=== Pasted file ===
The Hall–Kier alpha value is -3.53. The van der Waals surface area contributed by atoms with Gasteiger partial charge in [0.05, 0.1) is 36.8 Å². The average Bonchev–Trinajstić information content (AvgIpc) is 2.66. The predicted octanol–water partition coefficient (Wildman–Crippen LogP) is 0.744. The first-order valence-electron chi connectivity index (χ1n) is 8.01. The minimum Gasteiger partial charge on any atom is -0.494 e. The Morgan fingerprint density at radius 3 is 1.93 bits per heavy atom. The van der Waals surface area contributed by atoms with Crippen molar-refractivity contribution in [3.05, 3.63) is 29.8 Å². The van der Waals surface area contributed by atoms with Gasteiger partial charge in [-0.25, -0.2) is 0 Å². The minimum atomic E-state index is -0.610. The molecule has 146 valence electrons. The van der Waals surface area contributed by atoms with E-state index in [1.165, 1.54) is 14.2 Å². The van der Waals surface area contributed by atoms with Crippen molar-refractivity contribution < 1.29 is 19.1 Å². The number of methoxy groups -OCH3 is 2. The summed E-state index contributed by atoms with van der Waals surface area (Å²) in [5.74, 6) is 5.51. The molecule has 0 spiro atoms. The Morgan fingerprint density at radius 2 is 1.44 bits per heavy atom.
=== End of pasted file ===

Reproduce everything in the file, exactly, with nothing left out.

The Hall–Kier alpha value is -3.53. The van der Waals surface area contributed by atoms with Gasteiger partial charge in [0.05, 0.1) is 36.8 Å². The average Bonchev–Trinajstić information content (AvgIpc) is 2.66. The predicted octanol–water partition coefficient (Wildman–Crippen LogP) is 0.744. The first-order valence-electron chi connectivity index (χ1n) is 8.01. The minimum Gasteiger partial charge on any atom is -0.494 e. The Morgan fingerprint density at radius 3 is 1.93 bits per heavy atom. The van der Waals surface area contributed by atoms with Crippen molar-refractivity contribution in [3.05, 3.63) is 29.8 Å². The van der Waals surface area contributed by atoms with Gasteiger partial charge in [-0.25, -0.2) is 0 Å². The minimum atomic E-state index is -0.610. The molecule has 146 valence electrons. The van der Waals surface area contributed by atoms with E-state index in [1.165, 1.54) is 14.2 Å². The van der Waals surface area contributed by atoms with Crippen molar-refractivity contribution < 1.29 is 19.1 Å². The number of methoxy groups -OCH3 is 2. The summed E-state index contributed by atoms with van der Waals surface area (Å²) in [5.74, 6) is 5.51. The molecule has 0 spiro atoms. The Morgan fingerprint density at radius 2 is 1.44 bits per heavy atom.